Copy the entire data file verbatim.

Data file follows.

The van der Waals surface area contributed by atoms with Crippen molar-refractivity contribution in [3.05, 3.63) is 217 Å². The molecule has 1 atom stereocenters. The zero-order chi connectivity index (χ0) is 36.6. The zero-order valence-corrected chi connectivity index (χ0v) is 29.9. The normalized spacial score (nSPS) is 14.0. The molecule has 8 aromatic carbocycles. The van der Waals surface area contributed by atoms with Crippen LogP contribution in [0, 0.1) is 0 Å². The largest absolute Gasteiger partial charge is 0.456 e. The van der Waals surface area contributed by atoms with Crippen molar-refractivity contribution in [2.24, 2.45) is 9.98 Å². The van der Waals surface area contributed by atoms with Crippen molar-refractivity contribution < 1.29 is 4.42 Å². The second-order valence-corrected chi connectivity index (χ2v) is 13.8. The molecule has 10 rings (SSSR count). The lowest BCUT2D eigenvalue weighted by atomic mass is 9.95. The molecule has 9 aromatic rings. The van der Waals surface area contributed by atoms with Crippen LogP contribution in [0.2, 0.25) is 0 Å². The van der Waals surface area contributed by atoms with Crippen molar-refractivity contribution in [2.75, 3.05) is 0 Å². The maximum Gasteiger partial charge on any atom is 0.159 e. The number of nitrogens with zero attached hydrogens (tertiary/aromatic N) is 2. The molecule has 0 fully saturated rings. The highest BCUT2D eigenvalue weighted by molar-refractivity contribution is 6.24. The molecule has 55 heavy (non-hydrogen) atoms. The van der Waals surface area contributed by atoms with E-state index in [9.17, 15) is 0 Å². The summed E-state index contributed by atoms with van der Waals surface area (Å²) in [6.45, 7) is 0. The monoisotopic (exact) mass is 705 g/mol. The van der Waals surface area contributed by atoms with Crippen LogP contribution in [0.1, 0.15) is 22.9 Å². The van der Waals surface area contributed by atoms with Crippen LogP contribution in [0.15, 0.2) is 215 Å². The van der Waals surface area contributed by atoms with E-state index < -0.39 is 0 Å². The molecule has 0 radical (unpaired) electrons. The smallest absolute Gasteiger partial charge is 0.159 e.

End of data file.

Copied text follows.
The van der Waals surface area contributed by atoms with Crippen molar-refractivity contribution in [3.05, 3.63) is 217 Å². The molecule has 1 atom stereocenters. The zero-order chi connectivity index (χ0) is 36.6. The zero-order valence-corrected chi connectivity index (χ0v) is 29.9. The normalized spacial score (nSPS) is 14.0. The molecule has 8 aromatic carbocycles. The van der Waals surface area contributed by atoms with Crippen LogP contribution in [0, 0.1) is 0 Å². The largest absolute Gasteiger partial charge is 0.456 e. The van der Waals surface area contributed by atoms with Crippen molar-refractivity contribution in [2.24, 2.45) is 9.98 Å². The van der Waals surface area contributed by atoms with Crippen molar-refractivity contribution < 1.29 is 4.42 Å². The second-order valence-corrected chi connectivity index (χ2v) is 13.8. The molecule has 10 rings (SSSR count). The lowest BCUT2D eigenvalue weighted by atomic mass is 9.95. The molecule has 9 aromatic rings. The van der Waals surface area contributed by atoms with Crippen LogP contribution in [0.2, 0.25) is 0 Å². The van der Waals surface area contributed by atoms with Crippen molar-refractivity contribution in [2.75, 3.05) is 0 Å². The maximum Gasteiger partial charge on any atom is 0.159 e. The number of nitrogens with zero attached hydrogens (tertiary/aromatic N) is 2. The molecule has 0 fully saturated rings. The highest BCUT2D eigenvalue weighted by molar-refractivity contribution is 6.24. The molecule has 55 heavy (non-hydrogen) atoms. The van der Waals surface area contributed by atoms with E-state index in [9.17, 15) is 0 Å². The summed E-state index contributed by atoms with van der Waals surface area (Å²) in [6.45, 7) is 0. The monoisotopic (exact) mass is 705 g/mol. The van der Waals surface area contributed by atoms with Crippen LogP contribution in [0.1, 0.15) is 22.9 Å². The van der Waals surface area contributed by atoms with Crippen LogP contribution in [0.15, 0.2) is 215 Å². The van der Waals surface area contributed by atoms with E-state index < -0.39 is 0 Å². The molecule has 0 radical (unpaired) electrons. The smallest absolute Gasteiger partial charge is 0.159 e.